Natural gas futures fell for a second day in New York, capping the third straight weekly loss, as cold weather accompanying a snowstorm in the U.S. Northeast may be replaced by higher temperatures next week.

Natural gas for March delivery fell 1.3 cents to $3.272 per million British thermal units on the Nymex.



Brent crude surged to a nine-month high in London while oil in New York slipped after stronger-than-expected trade data from China signaled increased fuel demand in the world’s second-biggest consuming country.

Brent oil for March settlement rose $1.66, or 1.4 percent, to end the session at $118.90 a barrel on the London-based ICE Futures Europe exchange, the highest closing price since May 1.

WTI crude oil for March delivery dropped 11 cents to settle at $95.72 a barrel on the Nymex. The contract fell 2.1 percent this week, after advancing 14 percent over the previous eight.

The European benchmark grade’s premium to WTI strengthened to $23.17, the most since Nov. 26. The Brent-WTI spread has widened since Enterprise Product Partners LP said Jan. 31 that capacity will be limited until late 2013 on its Seaway pipeline to the Gulf Coast from Cushing, Oklahoma, the delivery point for the New York contract.

Oil futures: NI CRMKTS


Gold futures dropped for the second time in three days as trade expanded more than forecast in China, the world’s second-largest economy, eroding the appeal of the precious metal as a haven.

Gold futures for April delivery fell 0.3 percent to settle at $1,666.90 an ounce on the Comex in New York.

Silver futures for March delivery rose 0.1 percent to $31.441 an ounce. The price fell 1.6 percent this week.

On the Nymex, platinum futures for April delivery dropped 0.4 percent to $1,714.70 an ounce. Palladium for March delivery rose 0.1 percent to $751.50 an ounce.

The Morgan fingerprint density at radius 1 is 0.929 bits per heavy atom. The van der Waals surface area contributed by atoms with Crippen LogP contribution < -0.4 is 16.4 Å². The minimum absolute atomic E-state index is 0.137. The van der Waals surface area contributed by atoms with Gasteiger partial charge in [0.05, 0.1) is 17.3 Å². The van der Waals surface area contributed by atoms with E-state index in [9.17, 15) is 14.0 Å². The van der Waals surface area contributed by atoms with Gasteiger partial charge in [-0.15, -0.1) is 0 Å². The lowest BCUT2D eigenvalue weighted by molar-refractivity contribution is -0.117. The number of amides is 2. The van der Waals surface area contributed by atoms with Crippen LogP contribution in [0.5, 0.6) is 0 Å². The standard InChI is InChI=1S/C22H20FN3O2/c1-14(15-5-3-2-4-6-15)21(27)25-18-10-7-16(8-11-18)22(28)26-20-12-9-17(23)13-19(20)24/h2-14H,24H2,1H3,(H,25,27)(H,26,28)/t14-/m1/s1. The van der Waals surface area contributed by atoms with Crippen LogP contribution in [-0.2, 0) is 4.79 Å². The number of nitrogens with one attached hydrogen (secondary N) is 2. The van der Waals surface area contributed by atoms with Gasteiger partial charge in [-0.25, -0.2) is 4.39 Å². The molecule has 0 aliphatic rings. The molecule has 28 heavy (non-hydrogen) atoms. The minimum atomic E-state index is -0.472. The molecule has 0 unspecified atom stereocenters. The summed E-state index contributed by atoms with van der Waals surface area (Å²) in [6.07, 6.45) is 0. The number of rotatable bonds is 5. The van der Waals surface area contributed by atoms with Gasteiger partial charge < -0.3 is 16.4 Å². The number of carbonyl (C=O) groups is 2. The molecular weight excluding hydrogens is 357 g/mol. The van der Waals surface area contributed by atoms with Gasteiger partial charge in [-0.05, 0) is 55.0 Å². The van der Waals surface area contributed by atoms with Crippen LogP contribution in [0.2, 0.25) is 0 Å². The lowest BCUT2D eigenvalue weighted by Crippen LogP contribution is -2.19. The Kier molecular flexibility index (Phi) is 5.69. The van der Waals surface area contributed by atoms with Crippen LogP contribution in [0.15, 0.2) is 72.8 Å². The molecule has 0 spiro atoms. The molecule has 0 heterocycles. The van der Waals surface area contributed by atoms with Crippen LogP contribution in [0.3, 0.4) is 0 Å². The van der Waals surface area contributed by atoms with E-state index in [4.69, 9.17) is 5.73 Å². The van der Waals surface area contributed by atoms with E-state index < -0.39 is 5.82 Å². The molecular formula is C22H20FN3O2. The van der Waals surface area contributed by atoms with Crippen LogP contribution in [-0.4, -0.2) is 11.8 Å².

Precious-metal markets: NI PCMKTS


Soybean futures fell the most in seven weeks after the U.S. government said bigger crops in South America will boost global inventories before the Northern Hemisphere harvests. Corn also slipped.

Soybean futures for March delivery tumbled 2.3 percent to $14.525 a bushel on the Chicago Board of Trade.

Corn futures for March delivery fell 0.2 percent to $7.09 a bushel.

Grain markets: NI GRMKTS


Feeder-cattle futures dropped the most in three weeks on speculation that demand will ebb as high U.S. grain costs discourage purchases of the animals. Cattle and hogs also fell.

Feeder-cattle futures for March settlement fell 1.5 percent to settle at $1.45 a pound on the Chicago Mercantile Exchange, the biggest decline for a most-active contract since Jan. 17. The price dropped 2.8 percent this week.

Cattle futures for April delivery slid 1.1 percent to $1.30125 a pound, the biggest decline since Jan. 17.

Hog futures for April settlement dropped 0.5 percent to 86.125 cents a pound in Chicago. This week, the price tumbled 3 percent, the most in two months.

Livestock markets: NI LVMKTS

Please upgrade your Browser

Your browser is out-of-date. Please download one of these excellent browsers:

Chrome, Firefox, Safari, Opera or Internet Explorer.